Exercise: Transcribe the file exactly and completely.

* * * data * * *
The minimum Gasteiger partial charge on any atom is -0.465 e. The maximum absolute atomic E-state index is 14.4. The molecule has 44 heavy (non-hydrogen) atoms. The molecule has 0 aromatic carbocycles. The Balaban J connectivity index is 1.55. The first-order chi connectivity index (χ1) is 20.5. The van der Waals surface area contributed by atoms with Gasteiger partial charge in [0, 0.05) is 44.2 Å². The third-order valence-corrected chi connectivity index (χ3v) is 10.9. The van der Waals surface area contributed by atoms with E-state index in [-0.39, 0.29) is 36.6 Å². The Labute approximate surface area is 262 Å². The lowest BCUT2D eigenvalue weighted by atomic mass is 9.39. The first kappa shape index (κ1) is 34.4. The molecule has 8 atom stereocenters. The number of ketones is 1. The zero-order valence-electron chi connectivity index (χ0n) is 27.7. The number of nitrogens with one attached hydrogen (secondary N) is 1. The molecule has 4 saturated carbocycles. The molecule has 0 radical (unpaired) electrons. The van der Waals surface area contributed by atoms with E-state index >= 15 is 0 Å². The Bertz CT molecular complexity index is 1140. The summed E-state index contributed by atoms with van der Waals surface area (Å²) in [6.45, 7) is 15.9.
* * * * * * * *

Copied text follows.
The minimum Gasteiger partial charge on any atom is -0.465 e. The maximum absolute atomic E-state index is 14.4. The molecule has 44 heavy (non-hydrogen) atoms. The molecule has 0 aromatic carbocycles. The Balaban J connectivity index is 1.55. The first-order chi connectivity index (χ1) is 20.5. The van der Waals surface area contributed by atoms with Gasteiger partial charge in [0, 0.05) is 44.2 Å². The third-order valence-corrected chi connectivity index (χ3v) is 10.9. The van der Waals surface area contributed by atoms with E-state index in [-0.39, 0.29) is 36.6 Å². The Labute approximate surface area is 262 Å². The lowest BCUT2D eigenvalue weighted by atomic mass is 9.39. The first kappa shape index (κ1) is 34.4. The molecule has 8 atom stereocenters. The number of ketones is 1. The zero-order valence-electron chi connectivity index (χ0n) is 27.7. The number of nitrogens with one attached hydrogen (secondary N) is 1. The molecule has 4 saturated carbocycles. The molecule has 0 radical (unpaired) electrons. The van der Waals surface area contributed by atoms with E-state index >= 15 is 0 Å². The Bertz CT molecular complexity index is 1140. The summed E-state index contributed by atoms with van der Waals surface area (Å²) in [6.45, 7) is 15.9.